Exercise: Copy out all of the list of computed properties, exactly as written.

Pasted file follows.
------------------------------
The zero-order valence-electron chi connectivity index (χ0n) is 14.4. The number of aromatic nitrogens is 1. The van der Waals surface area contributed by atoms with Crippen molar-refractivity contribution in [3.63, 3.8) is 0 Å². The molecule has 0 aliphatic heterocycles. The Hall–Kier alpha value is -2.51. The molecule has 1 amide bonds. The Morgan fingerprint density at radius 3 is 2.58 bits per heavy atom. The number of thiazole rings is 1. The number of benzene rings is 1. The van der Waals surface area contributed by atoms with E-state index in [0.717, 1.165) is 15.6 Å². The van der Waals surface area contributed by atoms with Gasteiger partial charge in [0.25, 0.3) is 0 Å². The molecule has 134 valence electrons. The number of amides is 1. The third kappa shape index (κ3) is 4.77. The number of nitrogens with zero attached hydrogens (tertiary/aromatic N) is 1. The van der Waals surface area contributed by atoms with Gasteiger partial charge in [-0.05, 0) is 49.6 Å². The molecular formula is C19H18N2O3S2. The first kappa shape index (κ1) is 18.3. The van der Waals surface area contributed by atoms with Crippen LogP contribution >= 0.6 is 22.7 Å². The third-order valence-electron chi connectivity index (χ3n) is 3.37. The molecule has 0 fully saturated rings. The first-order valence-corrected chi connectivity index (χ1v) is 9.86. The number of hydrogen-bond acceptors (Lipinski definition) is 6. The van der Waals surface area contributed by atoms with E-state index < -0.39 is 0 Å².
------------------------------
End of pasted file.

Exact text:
The zero-order valence-electron chi connectivity index (χ0n) is 14.4. The number of aromatic nitrogens is 1. The van der Waals surface area contributed by atoms with Crippen molar-refractivity contribution in [3.63, 3.8) is 0 Å². The molecule has 0 aliphatic heterocycles. The Hall–Kier alpha value is -2.51. The molecule has 1 amide bonds. The Morgan fingerprint density at radius 3 is 2.58 bits per heavy atom. The number of thiazole rings is 1. The number of benzene rings is 1. The van der Waals surface area contributed by atoms with E-state index in [0.717, 1.165) is 15.6 Å². The van der Waals surface area contributed by atoms with Gasteiger partial charge in [0.25, 0.3) is 0 Å². The molecule has 134 valence electrons. The number of amides is 1. The third kappa shape index (κ3) is 4.77. The number of nitrogens with zero attached hydrogens (tertiary/aromatic N) is 1. The van der Waals surface area contributed by atoms with Gasteiger partial charge in [-0.05, 0) is 49.6 Å². The molecular formula is C19H18N2O3S2. The first kappa shape index (κ1) is 18.3. The van der Waals surface area contributed by atoms with Crippen LogP contribution >= 0.6 is 22.7 Å². The third-order valence-electron chi connectivity index (χ3n) is 3.37. The molecule has 0 fully saturated rings. The first-order valence-corrected chi connectivity index (χ1v) is 9.86. The number of hydrogen-bond acceptors (Lipinski definition) is 6. The van der Waals surface area contributed by atoms with E-state index < -0.39 is 0 Å².